My favourite footy jumper

My favourite football jumper is about 60 years old. It’s blue and gold, warm and woollen.

It belonged to Mum and Dad’s mate Bill. He played for West Geelong. Back in the 1950s, I guess. Bill played for the blue and gold West Geelong that still plays in the local district league, not the red and white Geelong West that played in the old Victorian Football Association.

Bill was a green-grocer, with a corner shop in Shannon Avenue, only a few hundred yards from Bakers Oval, West Geelong’s old home ground.

I never saw Bill play – it was before my time – but I imagine Bill might have been a tough defender. Years later he was a trainer, the hands that carried sacks of potatoes and onions and oranges working their magic on another generation of players wearing the blue and gold stripes, players who sucked on oranges that came from the corner shop.

Bill ran that shop with Rita, a woman who loves her sport. She was still playing golf at Winchelsea until a few years ago. ‘Got too hard on my back,’ she told me. ‘And after your dad died, well, it wasn’t the same.’

Now closing in on her ninth decade, Rita’s a keen lawn bowler. And she keeps her eye on the Cats, on the telly.

Rita has given me her blessing to wear Bill’s old football jumper, which I found amongst my dad’s clothes in Easter of 2009, nearly ten years after he died.

The jumper had been a gift from Rita to my dad some time after Bill died, way too young, about 25 years ago. I can imagine my Dad wearing it through the winters, walking along the Moggs Creek beach, or through the bush tracks. Remembering Bill, remembering Mum, thinking about his children. Thinking about that duffed five-iron on the seventh hole at Winchelsea. Wondering which horses might get up in the daily double.

Dad probably wore the jumper while fishing, too, under his old brown jacket or his old red tracksuit top. Standing on the shoreline, rugged up, waiting, hoping for a tug on the line, feeling the blue and gold wool protecting him from the cold, from the wind and the rain, from the spray of the surf, from widowhood.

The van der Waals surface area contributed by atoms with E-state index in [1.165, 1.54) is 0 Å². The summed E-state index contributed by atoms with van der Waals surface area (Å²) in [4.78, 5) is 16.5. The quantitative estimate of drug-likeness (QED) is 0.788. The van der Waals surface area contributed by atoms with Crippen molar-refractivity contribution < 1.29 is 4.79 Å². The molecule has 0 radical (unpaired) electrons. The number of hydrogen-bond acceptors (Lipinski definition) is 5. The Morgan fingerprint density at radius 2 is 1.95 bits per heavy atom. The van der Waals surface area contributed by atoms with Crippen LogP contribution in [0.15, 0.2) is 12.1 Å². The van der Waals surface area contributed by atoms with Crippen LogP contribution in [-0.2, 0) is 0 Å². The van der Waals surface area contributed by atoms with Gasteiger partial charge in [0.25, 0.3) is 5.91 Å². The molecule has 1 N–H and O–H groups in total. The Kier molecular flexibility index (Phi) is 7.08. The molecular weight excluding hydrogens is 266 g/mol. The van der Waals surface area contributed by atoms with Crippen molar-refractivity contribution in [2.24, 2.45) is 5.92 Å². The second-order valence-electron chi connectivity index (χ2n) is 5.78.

I reckon Bill’s jumper was Dad’s favourite footy jumper too. Not that Dad ever played footy, save for a game between city and country TAB staff in about 1970. Dad lined up in a pocket at the Bacchus March Oval, back or forward I can’t remember.

He lasted about ten minutes, wearing the country team’s colours of green and gold stripes. He came off with a broken finger, though he might have come off for a beer as well.

That was the extent of my father’s football career.

So I was a little puzzled to find a footy jumper amongst his old clothes. And excited too – excited by the nostalgia of the fibre, the stitching, the long blue sleeves, the yellow collar, even the two buttons. And excited by the jumper being the same colours, though not the same strip, as my local team Williamstown.

The jumper has weathered the years well. Rita must have looked after it back in the 1950s. In the middle stripe at the front of the jumper is some repair work – about ten neat stitches. The number on the back, 31, is torn in two places, revealing a second number underneath, four. (Did Bill have to relinquish the lower number to someone, or did West Geelong regard him as the club’s Barassi?) There are no sponsors’ or league logos, though a tag on the collar, hanging by the proverbial thread, reveals the jumper was made by Jason Knitting Mills.

It took me a few weeks to figure out the origins of the jumper. My siblings didn’t know but an old mate of mine who grew up near Bakers Oval figured it out.

Pete recognised the jumper’s colours immediately. For him it brought back memories of his childhood, of the green-grocer corner shop, of West Geelong footy club, of Bill saying to him some Saturday afternoons, ‘Pete, young fella, can you pop down to the shop and ask Rita for some more oranges. The boys are going to be thirsty today.’